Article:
Investors are in the same conundrum as the human brain. The brain receives more than 1,000,000 sensory inputs every second. But the brain's owners (us) can't consciously pay attention to each of those inputs. During the latest crisis, investors are receiving tremendous amounts of information (mostly negative). How can they possibly make sense of it all?
Fortunately they can turn to the field of neurofinance for answers.
THE DEBT NARRATIVE
The brain's solution to information overload is to craft general feeling impressions and weave those impressions into stories - narratives - that serve as easily memorable summaries. These narratives provide a concise explanation of what has happened and what to expect going forward.
Over the past three months we've seen investors turn away from a narrative of recovery and towards the narrative of debt default and stagnation. In the narrative of recovery, large deficits and debts are expected to be repaid through growth - as happened to the U.K.'s debts after WWII.
But burdened by evidence of an economic slowdown, the recovery narrative for Europe and the U.S. collapsed over past three months, culminating in the downgrade of the U.S. AAA debt rating by S&P.
As a result, investors are looking for a new narrative to guide their investing, and what they see is political paralysis (in the U.S.) and political impotence (in Europe) in dealing with the economic issues.
THE DEBT NARRATIVE
The new narrative being adopted by investors - whose readjusted expectations have contributed to the price shocks we've seen over the past two weeks - is focused on the unpayable debt overhang the developed world faces. And the more it is recognized as unpayable, the more likely it will become unpayable through higher debt service costs - a self-fulfilling prophecy. That feedback loop is the real danger of the current narrative. Over the short term, this panic will play itself out, hopefully by mid-week, leading to a short-term (days) rebound which is likely to be prompted by a surprise announcement of QE3 or other government action after hours. However, long-term we're still in the throes of a fundamental problem with developed world economies - political impotence and excess debt.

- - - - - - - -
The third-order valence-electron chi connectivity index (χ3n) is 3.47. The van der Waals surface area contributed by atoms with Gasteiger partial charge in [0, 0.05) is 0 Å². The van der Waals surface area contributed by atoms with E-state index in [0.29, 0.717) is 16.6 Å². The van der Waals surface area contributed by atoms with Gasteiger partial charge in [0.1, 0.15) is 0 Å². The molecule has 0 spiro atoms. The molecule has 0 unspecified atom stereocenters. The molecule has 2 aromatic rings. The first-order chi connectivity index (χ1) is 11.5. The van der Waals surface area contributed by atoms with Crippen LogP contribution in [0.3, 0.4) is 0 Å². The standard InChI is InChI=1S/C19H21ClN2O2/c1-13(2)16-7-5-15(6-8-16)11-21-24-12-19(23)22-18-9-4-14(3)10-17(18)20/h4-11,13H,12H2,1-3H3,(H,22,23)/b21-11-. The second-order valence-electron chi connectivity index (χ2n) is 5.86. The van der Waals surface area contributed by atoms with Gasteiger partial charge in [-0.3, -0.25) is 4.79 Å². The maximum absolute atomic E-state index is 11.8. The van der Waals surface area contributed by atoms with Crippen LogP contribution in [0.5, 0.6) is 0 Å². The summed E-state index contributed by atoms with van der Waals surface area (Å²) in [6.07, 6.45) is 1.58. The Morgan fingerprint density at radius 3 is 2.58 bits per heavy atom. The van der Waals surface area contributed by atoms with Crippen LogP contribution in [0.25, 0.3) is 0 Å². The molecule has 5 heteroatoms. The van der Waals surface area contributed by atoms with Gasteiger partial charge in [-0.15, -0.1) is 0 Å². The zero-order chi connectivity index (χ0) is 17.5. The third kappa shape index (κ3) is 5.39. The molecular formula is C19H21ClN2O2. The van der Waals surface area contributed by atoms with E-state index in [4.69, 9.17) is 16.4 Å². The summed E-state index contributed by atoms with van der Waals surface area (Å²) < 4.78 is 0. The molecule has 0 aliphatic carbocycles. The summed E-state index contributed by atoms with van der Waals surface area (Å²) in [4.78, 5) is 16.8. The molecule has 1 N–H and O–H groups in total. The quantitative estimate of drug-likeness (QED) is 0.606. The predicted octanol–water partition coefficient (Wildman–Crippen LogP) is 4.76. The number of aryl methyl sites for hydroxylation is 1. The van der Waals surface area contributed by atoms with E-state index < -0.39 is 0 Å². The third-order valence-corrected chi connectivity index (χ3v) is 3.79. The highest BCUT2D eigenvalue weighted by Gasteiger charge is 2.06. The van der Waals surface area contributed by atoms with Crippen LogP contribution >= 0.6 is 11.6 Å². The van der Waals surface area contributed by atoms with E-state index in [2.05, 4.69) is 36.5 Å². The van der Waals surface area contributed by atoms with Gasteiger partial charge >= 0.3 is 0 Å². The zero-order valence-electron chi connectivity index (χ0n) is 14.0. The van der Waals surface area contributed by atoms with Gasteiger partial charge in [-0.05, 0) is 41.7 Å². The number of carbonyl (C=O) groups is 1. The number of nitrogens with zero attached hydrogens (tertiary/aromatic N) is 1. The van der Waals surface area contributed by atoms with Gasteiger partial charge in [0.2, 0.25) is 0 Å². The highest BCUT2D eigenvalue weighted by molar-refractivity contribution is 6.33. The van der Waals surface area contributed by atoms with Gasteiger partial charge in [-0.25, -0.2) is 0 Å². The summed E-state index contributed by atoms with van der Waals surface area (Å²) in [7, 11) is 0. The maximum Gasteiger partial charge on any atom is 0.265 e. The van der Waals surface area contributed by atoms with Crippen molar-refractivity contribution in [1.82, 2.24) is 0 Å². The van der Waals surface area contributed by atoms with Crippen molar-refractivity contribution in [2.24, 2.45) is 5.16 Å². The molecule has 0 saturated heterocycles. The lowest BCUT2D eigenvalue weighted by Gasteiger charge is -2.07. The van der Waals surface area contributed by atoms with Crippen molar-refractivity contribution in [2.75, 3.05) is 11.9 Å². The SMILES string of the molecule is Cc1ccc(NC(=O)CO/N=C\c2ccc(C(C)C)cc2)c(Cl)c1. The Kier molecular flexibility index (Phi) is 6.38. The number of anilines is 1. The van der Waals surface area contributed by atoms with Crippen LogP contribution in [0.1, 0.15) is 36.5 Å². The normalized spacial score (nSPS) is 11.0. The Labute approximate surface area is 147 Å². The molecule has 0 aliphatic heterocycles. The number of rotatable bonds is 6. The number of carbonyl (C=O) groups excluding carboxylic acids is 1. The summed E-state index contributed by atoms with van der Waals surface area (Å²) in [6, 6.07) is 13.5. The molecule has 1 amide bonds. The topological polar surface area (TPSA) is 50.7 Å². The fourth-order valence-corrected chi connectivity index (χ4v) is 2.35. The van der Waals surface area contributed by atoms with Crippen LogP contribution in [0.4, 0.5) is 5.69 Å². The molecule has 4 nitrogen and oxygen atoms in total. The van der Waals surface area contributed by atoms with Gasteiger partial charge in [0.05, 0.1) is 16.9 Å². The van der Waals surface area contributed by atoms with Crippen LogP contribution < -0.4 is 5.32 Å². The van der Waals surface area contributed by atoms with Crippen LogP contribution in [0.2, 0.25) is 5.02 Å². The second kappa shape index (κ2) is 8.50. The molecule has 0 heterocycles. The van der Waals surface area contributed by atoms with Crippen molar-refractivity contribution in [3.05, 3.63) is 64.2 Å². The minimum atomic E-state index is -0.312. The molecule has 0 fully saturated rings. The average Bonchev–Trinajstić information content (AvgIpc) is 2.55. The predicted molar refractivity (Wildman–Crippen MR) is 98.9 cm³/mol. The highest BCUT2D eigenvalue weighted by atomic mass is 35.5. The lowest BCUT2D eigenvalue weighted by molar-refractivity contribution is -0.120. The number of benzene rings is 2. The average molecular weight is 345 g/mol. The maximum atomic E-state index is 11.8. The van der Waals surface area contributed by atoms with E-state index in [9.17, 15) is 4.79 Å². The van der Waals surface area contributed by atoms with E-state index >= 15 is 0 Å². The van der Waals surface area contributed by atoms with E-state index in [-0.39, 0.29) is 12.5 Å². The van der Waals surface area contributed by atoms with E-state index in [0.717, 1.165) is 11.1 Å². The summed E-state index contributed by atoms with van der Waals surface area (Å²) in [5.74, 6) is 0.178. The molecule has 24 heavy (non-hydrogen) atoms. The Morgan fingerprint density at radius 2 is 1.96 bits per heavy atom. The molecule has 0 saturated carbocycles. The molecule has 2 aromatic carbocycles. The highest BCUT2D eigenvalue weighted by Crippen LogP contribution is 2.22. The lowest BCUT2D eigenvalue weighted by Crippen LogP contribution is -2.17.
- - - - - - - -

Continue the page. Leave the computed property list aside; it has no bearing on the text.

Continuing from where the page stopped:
Anger is the by-product of the current narrative. Anger and Fear are qualitatively different. Fear is about the future and is often an overreaction. After a spike in fear and a plunge in the market, there is usually a rebound and a return to business as usual. Anger indicates a more fundamental reassessment of the investment environment. And now we're facing investor (and social) anger.
WISDOM OF THE CROWD
Based on our linguistic analysis of financial social media, you've seen in the past few blog posts images of very high anger and disgust among investors. Those emotions are feeding into expectations as well - it appears that investors' earnings expectations have been dropping for some time. In particular, you can see that expectations of earnings for S&P 500 companies have been slowly declining since February 2011 and are at their lowest level of the past 12 months. See the chart below:
For the short term, there may be a rebound by Tuesday or mid-week. The way panics tend to play themselves out, we see a follow through sell-off through Monday, then a stabilization, and then "turn-around Tuesday." So the odds are that we get a little bounce.
But longer term, this selling will continue to play itself out. There are really two alternatives to how we solve the huge U.S. debt overhang (increased taxes and lower spending are both required, but they still can't address the entire liability overhang). We can inflate our way out of it (increased spending and QE3), or we can try to improve our balance sheet by cutting spending (fiscal austerity).
Inflation is a stealth tax on everyone, while fiscal austerity is more obvious. At this juncture, the U.S. is likely to fake fiscal austerity while going the path of inflation. The U.K. is genuinely going with austerity (as is Ireland and Greece currently). However, it remains to be seen how long citizens can tolerate slow economic growth due to austerity. Eventually they are likely to succumb to the desire for short-term needs (jobs) - and vote in politicians who promise to increase spending despite the risks of inflation. In any case, it promises to be an interesting decade.
If you still doubt that market psychology matters, your doubt is likely to be tested again and again in the coming months.
There are still safe havens for investors - emerging markets such as Brazil, Chile, Peru, and Indonesia, and several African nations are emerging with credible investment environments.
Of course, in the midst of a crisis, we tend to turn away from what is unfamiliar (the familiarity bias) and pull our money closer to home. In the case of the current crisis, that is likely to be a long-term mistake.
Richard L. Peterson, M.D.